CAMEA develops intelligent systems for transportation and industry
“We were among the pioneers in our field 26 years ago and, in many ways, we still are,” says Petr Honec, son of one of the founders of CAMEA and its current CEO.
The company was established in 1995 by Jozef Honec, Otto Fučík, Pavel Zemčík, Pavel Valenta, and Miloš Richter – a group of researchers from BUT. Almost all of them are still active in the company and at the university.
The company’s first jobs were in transportation. “Before the company was founded, my Dad’s team at the university was asked to develop a digital camera for traffic radars, i.e. to replace a rollfilm camera. The research team started to work on it, but at the time there was no economic support for university spin-offs, so they decided to found their own company,” remembers Petr Honec.
They did it mainly because of a new project for the city of Prague to detect cars that run red lights. A consortium of CAMEA and Brno-based UNIS won the tender and came up with an innovative solution. “We established the company because of this specific project, and it paid off,” adds Honec.
Jobs developing Intelligent Transportation Systems soon led to projects with other industrial applications, and it’s these two fields that CAMEA still excels in today.
“At various industrial premises, our camera systems take care of output quality control for products, among other things. This way, companies no longer need a lot of operators to check the quality of products, and they can offer their people more enjoyable work than just staring at a production line or checking quality,” explains Honec, adding that some products simply cannot be checked by the naked eye. “Imagine a machine producing a roll of paper or non-woven textiles 3–4 metres wide at the speed of, let’s say, 800 meters per minute. At that speed, quality control can no longer be done by people, as they would fail to notice a 20-centimetre hole, let alone a one-millimetre-long fly pressed into it.” Another example is a camera system checking washed beer bottles at a speed of 40,000 bottles per hour. A system like this is now used in around 50 breweries all over Europe. CAMEA systems are also used in sheet metal rolling mills, the production of plastic or non-woven textile, paper mills and quality checks for electronic components.
Over one half of our products go abroad
Though it’s the company’s solutions for traffic monitoring, driving offenses, vehicle identification or Weigh-in-Motion (WIM) technology that really set them apart.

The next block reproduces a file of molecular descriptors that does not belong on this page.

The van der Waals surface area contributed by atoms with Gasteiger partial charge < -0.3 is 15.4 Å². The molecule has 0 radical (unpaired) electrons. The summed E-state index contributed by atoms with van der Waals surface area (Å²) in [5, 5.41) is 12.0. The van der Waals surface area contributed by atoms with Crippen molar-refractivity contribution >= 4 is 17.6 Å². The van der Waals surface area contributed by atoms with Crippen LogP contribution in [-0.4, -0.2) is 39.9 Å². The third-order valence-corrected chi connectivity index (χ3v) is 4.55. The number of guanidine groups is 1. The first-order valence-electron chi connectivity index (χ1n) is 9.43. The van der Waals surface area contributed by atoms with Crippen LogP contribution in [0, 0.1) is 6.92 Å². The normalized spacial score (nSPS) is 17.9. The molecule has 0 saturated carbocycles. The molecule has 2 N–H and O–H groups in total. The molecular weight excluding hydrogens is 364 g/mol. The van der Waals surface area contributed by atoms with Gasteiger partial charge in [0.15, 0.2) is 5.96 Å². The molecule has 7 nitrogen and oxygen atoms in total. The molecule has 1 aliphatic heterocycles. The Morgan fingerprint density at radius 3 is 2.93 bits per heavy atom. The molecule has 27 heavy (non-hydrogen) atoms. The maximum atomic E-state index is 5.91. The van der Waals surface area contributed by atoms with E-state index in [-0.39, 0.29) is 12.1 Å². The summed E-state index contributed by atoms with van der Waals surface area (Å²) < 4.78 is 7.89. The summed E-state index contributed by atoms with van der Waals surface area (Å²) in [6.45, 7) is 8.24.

The high-speed Weigh-in-Motion solution in particular was the one that CAMEA was the first in the world to certify in 2011. “We got a late start in this area, as other well-established companies had already been dealing in it for years. Yet we managed to overtake them all and were the very first to get our measuring device approved.” This enabled CAMEA to start exporting traffic systems, and today this high-speed Weigh-in-Motion solution is its most significant exported product.
“It’s not as easy to break through abroad as it is here in the Czech Republic; nevertheless, we’ve been successful and exports have been increasing every year for the last five years. In 2020, over a half of our products went abroad,” specified Honec. And you can come across CAMEA’s traffic systems in Austria, Ukraine, Russia, Poland, Brazil, and even Kenya.
It’s a bit tricky to export industry solutions, as they often require quite a bit of customization. Yet CAMEA systems are used in various European countries or even in South Africa, El Salvador, and China. “Unlike with traffic, finalized solutions are harder to offer in industry. We mostly like to create systems that are either universal and virtually identical across various production processes or systems that are potentially highly repeatable,” adds Honec.
The high-speed weighing system isn’t CAMEA’s only major achievement. Back in 2004, it succeeded in certifying the very first system for Section Speed Enforcement. It measures average speed over a stretch of road and can be used to directly penalize drivers who are speeding.